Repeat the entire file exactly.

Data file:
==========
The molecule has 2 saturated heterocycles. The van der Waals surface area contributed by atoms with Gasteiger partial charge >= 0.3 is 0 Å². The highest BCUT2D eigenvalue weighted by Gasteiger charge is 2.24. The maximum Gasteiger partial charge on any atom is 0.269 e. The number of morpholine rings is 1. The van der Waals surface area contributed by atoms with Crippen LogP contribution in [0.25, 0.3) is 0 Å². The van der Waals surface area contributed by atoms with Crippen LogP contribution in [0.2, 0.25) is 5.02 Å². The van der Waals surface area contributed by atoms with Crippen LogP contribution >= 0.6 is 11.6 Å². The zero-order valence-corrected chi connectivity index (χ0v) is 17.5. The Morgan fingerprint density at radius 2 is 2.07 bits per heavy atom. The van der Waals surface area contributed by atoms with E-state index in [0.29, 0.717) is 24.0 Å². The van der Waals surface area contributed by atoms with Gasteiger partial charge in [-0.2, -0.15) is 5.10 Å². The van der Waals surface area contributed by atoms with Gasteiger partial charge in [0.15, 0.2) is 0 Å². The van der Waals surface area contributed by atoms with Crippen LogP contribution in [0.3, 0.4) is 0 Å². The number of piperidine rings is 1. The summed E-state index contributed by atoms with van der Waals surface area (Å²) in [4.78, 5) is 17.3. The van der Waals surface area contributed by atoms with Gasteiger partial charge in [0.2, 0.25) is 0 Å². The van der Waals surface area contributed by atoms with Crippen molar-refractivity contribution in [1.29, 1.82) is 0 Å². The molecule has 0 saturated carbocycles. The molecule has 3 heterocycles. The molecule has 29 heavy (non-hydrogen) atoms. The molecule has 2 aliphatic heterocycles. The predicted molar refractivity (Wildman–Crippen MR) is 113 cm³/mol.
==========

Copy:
The molecule has 2 saturated heterocycles. The van der Waals surface area contributed by atoms with Gasteiger partial charge >= 0.3 is 0 Å². The highest BCUT2D eigenvalue weighted by Gasteiger charge is 2.24. The maximum Gasteiger partial charge on any atom is 0.269 e. The number of morpholine rings is 1. The van der Waals surface area contributed by atoms with Crippen LogP contribution in [0.25, 0.3) is 0 Å². The van der Waals surface area contributed by atoms with Crippen LogP contribution in [0.2, 0.25) is 5.02 Å². The van der Waals surface area contributed by atoms with Crippen LogP contribution >= 0.6 is 11.6 Å². The zero-order valence-corrected chi connectivity index (χ0v) is 17.5. The Morgan fingerprint density at radius 2 is 2.07 bits per heavy atom. The van der Waals surface area contributed by atoms with E-state index in [0.29, 0.717) is 24.0 Å². The van der Waals surface area contributed by atoms with Gasteiger partial charge in [-0.2, -0.15) is 5.10 Å². The van der Waals surface area contributed by atoms with Gasteiger partial charge in [0.15, 0.2) is 0 Å². The van der Waals surface area contributed by atoms with Crippen LogP contribution in [0.3, 0.4) is 0 Å². The number of piperidine rings is 1. The summed E-state index contributed by atoms with van der Waals surface area (Å²) in [4.78, 5) is 17.3. The van der Waals surface area contributed by atoms with Gasteiger partial charge in [0.2, 0.25) is 0 Å². The van der Waals surface area contributed by atoms with Crippen molar-refractivity contribution in [1.29, 1.82) is 0 Å². The molecule has 0 saturated carbocycles. The molecule has 3 heterocycles. The molecule has 29 heavy (non-hydrogen) atoms. The molecule has 2 aliphatic heterocycles. The predicted molar refractivity (Wildman–Crippen MR) is 113 cm³/mol.